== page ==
Here the curve is a circle and we take both foci to be at the center of the circle. From any point on the circle, the distance to the center is a constant, so the sum of distances to the two foci is also a constant.
For this case we can show that the curve satisfies the Two Focus Property with foci at the points (±c, 0), where c = √(a2 − b2). Indeed, let (x, y) be any point satisfying equation (1), and compute the square of its distance from (c, 0) and from (−c, 0). For the first, the square of the distance is
From equation (1), we can write y2 = b2 (1 − x2/a2) = b2 − (b2/a2)x2. Substitution into Equation (2) then leads to
To simplify this expression, we observe that c2 + b2 = a2, obtaining
Proceeding further, combine the x2 terms, and create a common denominator of a2. That produces
Finally, substitute c2 for a2 − b2 and recognize a perfect square in the numerator
In this way we derive a simple expression for d1. Note though that −a ≤ x ≤ a, and also 0 < c < a. Thus cx < a2, so that d1 = (a2 − cx)/a.
A similar derivation shows that the distance from (x, y) to (−c, 0) is given by d2 = (a2 + cx)/a. Therefore, the sum of the distances from (x, y) to the points (−c, 0) and (c, 0) is 2a. This shows that every point on the curve defined by equation (1) satisfies the Two Focus Property with the foci (−c, 0) and (c, 0) and with the constant d = 2a.
We must also see that no other points satisfy the Two Focus Property with the same foci and constant d. To do so, we should begin with a point (x, y) whose distances from (−c, 0) and (c, 0) add up to 2a, and show that this point satisfies equation (1). This can be accomplished with algebra that is very similar to the steps shown above, and so the details will be omitted.
This case is similar to the previous one, but this time c = √(b2 − a2) and the foci are at (0, c) and (0, −c). Using algebra that is essentially the same as before, you can show that here again the Two Focus Property is obtained.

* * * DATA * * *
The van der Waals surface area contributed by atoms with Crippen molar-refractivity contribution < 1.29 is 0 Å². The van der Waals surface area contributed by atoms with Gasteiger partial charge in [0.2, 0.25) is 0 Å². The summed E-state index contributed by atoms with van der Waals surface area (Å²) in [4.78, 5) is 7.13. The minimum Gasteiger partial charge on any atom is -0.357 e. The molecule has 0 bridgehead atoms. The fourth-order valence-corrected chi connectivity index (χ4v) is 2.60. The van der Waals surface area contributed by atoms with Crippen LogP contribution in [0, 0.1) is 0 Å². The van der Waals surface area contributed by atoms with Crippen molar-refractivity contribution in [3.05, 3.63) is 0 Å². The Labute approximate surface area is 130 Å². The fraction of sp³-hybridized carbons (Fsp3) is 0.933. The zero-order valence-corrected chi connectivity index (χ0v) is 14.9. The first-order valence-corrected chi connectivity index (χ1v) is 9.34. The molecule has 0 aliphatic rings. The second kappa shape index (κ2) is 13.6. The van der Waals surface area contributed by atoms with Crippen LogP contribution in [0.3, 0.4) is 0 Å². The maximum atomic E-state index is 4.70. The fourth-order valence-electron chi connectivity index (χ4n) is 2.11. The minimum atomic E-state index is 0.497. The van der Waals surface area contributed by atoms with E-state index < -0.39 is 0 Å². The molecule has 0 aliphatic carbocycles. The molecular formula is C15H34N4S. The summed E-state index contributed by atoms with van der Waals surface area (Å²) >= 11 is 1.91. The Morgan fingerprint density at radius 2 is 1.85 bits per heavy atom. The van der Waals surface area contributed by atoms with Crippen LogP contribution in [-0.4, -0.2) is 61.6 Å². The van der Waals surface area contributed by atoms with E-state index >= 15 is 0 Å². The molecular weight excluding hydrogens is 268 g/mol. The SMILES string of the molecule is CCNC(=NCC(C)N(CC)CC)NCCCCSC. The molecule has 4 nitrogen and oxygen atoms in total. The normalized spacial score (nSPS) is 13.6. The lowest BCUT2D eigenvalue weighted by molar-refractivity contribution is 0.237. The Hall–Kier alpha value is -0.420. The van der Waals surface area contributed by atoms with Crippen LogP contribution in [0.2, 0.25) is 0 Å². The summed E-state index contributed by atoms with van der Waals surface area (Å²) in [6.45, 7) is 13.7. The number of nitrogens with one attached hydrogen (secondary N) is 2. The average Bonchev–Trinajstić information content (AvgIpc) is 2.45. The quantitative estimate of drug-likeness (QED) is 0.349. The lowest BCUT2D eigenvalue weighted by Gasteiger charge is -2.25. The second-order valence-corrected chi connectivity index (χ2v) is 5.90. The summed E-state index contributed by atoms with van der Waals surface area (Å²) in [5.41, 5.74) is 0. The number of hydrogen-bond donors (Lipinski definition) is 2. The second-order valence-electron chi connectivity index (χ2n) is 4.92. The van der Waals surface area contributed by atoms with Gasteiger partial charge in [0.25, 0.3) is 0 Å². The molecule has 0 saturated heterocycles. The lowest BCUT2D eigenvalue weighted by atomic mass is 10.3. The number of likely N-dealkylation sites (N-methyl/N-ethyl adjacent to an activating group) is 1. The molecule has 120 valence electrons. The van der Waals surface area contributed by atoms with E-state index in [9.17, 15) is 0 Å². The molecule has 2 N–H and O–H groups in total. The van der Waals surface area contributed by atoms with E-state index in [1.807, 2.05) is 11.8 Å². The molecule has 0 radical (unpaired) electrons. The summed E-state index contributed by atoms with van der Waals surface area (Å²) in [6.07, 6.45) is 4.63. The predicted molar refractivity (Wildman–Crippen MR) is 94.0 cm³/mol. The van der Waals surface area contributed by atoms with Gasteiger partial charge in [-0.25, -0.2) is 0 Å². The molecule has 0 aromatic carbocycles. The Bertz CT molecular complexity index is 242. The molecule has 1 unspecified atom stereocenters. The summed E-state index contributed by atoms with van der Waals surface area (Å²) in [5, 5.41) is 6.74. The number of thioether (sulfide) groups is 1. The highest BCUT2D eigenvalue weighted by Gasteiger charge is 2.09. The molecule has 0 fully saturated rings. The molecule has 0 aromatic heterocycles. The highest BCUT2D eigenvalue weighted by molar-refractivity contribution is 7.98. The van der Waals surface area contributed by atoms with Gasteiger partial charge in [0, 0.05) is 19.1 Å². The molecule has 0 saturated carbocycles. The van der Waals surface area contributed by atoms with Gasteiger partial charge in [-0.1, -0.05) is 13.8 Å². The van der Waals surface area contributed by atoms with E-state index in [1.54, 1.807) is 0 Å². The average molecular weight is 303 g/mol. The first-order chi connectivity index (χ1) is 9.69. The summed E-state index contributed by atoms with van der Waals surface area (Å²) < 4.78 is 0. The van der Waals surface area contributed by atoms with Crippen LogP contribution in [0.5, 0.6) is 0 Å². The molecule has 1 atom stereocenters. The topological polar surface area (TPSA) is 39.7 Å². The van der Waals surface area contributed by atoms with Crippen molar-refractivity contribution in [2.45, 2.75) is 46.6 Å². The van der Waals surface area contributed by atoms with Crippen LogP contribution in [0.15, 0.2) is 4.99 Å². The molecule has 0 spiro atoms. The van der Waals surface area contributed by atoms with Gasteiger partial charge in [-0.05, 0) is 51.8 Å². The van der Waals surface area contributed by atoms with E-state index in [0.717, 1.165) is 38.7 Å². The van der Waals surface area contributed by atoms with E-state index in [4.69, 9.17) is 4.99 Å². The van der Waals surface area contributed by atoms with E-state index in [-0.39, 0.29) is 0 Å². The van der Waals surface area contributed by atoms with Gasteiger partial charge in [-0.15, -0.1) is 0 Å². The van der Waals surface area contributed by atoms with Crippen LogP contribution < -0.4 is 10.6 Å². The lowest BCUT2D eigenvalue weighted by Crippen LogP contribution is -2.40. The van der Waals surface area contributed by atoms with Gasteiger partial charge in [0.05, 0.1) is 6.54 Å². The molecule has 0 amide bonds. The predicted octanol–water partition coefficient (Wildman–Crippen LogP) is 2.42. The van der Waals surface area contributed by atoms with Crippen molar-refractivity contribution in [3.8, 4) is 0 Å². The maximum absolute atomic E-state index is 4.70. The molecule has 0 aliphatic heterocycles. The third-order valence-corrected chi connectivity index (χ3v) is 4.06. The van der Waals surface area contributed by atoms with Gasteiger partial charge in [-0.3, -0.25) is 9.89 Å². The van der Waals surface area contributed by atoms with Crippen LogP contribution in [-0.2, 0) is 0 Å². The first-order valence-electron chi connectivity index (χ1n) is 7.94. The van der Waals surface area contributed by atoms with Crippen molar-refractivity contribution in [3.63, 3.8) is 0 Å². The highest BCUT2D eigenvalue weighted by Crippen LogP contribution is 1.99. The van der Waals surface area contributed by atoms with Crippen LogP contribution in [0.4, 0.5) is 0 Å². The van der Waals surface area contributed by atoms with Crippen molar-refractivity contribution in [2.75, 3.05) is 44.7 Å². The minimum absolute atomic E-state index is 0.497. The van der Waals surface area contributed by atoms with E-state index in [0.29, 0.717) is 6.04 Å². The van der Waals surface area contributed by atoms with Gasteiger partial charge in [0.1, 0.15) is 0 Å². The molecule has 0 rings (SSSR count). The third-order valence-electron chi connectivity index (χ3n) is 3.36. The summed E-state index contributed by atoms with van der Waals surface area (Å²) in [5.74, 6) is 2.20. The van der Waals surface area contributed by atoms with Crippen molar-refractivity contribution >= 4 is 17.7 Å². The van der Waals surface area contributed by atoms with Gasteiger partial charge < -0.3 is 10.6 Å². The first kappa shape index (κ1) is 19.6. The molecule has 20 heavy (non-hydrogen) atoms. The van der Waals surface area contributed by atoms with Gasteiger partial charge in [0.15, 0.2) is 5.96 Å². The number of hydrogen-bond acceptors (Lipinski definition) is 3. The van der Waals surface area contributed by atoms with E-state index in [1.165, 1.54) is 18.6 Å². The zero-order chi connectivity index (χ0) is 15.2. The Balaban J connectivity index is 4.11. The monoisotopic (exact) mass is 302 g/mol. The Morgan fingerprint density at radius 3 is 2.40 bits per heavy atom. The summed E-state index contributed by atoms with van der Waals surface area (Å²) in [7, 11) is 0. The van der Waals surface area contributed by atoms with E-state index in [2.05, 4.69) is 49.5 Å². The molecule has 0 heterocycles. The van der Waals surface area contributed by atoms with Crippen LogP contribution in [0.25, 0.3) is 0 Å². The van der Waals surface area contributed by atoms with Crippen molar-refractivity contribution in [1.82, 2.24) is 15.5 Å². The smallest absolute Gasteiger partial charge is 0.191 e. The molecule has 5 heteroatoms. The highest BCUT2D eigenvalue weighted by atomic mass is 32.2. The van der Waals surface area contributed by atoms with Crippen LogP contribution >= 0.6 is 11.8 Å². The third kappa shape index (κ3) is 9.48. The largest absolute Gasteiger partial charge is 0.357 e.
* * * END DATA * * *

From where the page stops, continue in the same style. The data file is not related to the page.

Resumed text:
Overall, then, we have seen that a curve given by equation (1) coincides with the set of points satisfying the Two Focus Property for a specific pair of foci and constant d.
Suppose a curve satisfies the Two Focus Property. Impose a coordinate system so that the two foci are on the x-axis, with the origin centered between them. Define c so that the foci are at (±c, 0). This makes the distance between the foci 2c, which must be less than d. Equivalently, we have c < d/2.
Next define a = d/2 (which is greater than c) and b = √(a2 − c2). From the preceding arguments, we know that the points satisfying equation (1) are exactly the same as those satisfying the Two Focus Property. This shows that the original curve is given by an equation of the same form as equation (1).
We have now seen that the Two Focus Property is just as valid a way to define an ellipse as the method of stretching a circle. Using either approach, we know that an ellipse centered at the origin and with its axes along the coordinate axes satisfies an equation with the same form as equation (1). We also know that the ellipse has foci at points on the longer axis of the ellipse, and that a point is on the ellipse if and only if it satisfies the Two Focus Property for a given constant d. The next result we need shows that when the points of an ellipse are acted on by a linear transformation, the resulting curve is still an ellipse.